Launch of Not the Same Sky

Wakefield Press, Australia announces launch in Ireland of Not the Same Sky, May 26th, 2015,  Hodges Figgis, Dublin.

NTSS cover draft Mar 11

The novel steps back in time to tell the story of three young women who were among the 4,000+  Famine orphan girls shipped to Australia between 1848 and 1850.  Conlon observes them on the voyage, examines their relationship of trust with their Surgeon Superintendent, and follows them from Sydney as they become women of Australia, negotiating their new circumstances with emotion, imagination and pragmatism. An elegant and subtle novel, this is a powerful tale of memory and the ability of the mind to shut out the past.  Not the Same Sky uses a stark, poetic intensity, suffused with understated humour, to shape its characters’ human presence and historical importance.

See reviews Not the Same Sky page  Available from all good bookshops.

“Conlons prose is by turn poetic, acerbic, spare and beautifully descriptive. She wears her attention to detail and research as the lightest of cloaks, bringing to life the daily routine on board ship with moments of poignancy and humour” – Candy Baker, Newtown Review of Books

“This is a beautifully written novel that gives us a good story complete with empathetic characters … an intelligent and engaging piece of work that leads us into a face-to-face confrontation with some of the bigger questions concerning memories and journeys” – Rebecca Pelan, Australasian Journal of Irish Studies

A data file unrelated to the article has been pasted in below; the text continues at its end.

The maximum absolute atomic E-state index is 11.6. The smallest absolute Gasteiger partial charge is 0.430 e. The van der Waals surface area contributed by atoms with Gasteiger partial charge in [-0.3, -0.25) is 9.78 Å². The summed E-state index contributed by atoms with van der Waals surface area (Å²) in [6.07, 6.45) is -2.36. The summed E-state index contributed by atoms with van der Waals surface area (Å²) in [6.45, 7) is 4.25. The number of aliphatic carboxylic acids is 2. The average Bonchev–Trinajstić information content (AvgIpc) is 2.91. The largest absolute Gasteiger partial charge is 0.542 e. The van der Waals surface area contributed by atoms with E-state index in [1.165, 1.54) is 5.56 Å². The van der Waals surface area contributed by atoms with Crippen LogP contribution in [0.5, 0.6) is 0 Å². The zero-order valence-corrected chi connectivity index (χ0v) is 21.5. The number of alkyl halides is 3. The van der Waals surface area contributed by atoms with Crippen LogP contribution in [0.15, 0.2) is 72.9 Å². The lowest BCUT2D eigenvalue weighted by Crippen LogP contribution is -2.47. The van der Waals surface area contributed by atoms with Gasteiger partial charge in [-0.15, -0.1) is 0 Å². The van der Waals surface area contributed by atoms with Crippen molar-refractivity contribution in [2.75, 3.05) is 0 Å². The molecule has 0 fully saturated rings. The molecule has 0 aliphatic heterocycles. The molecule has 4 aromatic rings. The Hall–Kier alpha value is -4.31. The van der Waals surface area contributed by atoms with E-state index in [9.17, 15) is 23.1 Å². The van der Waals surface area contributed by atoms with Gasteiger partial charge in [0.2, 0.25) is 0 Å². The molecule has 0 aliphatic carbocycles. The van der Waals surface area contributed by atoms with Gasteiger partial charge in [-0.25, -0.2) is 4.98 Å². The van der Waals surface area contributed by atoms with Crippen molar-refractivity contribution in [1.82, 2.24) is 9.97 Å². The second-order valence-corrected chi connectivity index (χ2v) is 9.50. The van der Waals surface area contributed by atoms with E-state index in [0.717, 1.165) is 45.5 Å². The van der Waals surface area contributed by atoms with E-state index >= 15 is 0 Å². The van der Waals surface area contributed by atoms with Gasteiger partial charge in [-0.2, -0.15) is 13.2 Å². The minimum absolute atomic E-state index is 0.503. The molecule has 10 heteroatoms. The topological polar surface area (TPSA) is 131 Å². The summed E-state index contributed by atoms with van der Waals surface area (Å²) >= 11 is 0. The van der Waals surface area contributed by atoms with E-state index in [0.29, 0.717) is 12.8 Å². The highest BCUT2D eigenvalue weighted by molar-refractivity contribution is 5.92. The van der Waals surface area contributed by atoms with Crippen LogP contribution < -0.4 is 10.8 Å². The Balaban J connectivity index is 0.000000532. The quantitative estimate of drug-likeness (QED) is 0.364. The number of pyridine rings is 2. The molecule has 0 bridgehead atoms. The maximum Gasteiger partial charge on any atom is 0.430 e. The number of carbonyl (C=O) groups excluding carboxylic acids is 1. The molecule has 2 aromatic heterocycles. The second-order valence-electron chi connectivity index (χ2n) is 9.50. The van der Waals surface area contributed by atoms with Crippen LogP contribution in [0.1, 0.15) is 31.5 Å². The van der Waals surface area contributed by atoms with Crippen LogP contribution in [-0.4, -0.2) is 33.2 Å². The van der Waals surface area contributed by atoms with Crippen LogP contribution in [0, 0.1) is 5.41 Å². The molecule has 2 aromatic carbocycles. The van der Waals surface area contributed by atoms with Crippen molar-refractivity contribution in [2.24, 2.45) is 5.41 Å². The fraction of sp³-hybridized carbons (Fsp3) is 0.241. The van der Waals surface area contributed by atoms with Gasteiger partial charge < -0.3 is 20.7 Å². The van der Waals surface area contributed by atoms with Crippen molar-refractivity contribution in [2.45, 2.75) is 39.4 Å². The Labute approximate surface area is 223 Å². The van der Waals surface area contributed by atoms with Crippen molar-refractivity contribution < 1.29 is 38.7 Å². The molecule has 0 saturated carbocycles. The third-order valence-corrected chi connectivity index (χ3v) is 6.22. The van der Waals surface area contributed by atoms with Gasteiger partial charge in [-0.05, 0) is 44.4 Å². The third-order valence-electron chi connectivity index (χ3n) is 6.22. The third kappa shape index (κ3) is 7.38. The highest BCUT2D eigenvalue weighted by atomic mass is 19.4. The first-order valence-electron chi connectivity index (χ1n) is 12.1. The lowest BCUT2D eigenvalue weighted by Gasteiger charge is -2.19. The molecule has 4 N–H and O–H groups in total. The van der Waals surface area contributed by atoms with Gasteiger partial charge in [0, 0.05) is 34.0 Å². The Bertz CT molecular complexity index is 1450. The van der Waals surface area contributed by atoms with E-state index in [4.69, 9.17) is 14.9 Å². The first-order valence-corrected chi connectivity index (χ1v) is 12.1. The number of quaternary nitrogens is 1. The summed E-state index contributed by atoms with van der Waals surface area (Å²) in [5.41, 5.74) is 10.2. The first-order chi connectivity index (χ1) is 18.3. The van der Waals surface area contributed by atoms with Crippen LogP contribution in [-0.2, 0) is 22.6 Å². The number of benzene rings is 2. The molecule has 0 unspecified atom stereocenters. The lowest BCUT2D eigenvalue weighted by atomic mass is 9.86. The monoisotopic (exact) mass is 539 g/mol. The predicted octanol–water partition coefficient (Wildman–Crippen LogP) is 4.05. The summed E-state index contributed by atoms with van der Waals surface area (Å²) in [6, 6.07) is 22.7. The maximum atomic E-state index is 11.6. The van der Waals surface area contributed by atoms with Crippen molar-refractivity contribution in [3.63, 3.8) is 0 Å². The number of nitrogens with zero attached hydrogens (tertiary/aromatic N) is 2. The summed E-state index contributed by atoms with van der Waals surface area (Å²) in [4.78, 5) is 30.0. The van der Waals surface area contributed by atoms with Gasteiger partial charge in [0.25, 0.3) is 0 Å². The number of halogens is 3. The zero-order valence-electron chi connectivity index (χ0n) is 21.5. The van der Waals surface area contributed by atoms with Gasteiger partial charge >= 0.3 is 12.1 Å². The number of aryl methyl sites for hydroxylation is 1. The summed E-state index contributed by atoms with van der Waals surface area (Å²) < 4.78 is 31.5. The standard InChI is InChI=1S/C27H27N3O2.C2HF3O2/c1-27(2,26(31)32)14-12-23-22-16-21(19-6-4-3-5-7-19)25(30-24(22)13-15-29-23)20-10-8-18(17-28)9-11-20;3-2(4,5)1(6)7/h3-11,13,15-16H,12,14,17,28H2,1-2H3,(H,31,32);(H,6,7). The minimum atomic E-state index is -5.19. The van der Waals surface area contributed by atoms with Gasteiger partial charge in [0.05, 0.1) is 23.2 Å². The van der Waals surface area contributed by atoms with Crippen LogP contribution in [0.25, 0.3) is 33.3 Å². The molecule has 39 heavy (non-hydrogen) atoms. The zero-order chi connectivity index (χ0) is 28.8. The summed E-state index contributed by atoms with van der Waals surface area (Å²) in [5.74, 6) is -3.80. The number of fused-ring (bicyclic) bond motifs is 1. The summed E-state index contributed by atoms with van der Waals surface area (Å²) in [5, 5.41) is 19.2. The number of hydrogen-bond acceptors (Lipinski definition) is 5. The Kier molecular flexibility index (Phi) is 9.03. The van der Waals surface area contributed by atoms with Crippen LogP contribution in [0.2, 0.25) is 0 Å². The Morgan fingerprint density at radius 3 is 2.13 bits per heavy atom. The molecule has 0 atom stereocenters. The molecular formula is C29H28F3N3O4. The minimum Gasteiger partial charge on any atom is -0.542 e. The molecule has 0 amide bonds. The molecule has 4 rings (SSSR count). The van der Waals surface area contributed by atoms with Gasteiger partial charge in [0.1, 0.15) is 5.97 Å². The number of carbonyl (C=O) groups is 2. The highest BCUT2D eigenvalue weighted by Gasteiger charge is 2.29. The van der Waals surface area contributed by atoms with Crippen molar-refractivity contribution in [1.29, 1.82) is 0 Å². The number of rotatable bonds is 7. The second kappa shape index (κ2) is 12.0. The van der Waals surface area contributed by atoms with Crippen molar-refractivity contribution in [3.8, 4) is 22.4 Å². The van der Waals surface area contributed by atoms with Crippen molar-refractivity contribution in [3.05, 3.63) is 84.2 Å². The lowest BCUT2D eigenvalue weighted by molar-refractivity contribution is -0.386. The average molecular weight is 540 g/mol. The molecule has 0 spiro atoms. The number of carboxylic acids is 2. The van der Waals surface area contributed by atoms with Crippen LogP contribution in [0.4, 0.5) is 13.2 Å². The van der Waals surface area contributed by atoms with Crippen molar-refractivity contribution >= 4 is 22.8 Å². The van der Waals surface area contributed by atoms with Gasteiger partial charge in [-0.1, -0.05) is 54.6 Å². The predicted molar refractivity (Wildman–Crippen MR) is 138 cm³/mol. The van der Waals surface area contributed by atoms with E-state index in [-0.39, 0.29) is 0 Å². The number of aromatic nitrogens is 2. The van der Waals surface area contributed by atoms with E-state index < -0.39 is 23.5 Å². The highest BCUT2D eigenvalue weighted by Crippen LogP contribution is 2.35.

“I could go on, peeling back the many layers of this multi-­layered, carefully researched, beautifully written novel. But I think the better course is to launch it on its journey so that it can change us …” Jeff Kildea, launching Not the Same Sky at New South Wales Houses of Parliament, 2013

“Storytelling at its best … her evocation of the girls’ enlivening response to the landscape and its indigenous people, the distinctive flora and fauna of the country, bears the mark of an outsider who is deeply familiar with its character, its colours and rhythms, and she writes with an artist’s eye … enables us to better understand the truth of these Irish orphan girls’ existence, and memorialise their triumph of survival over adversity” – Mike Richards, Melbourne, 2013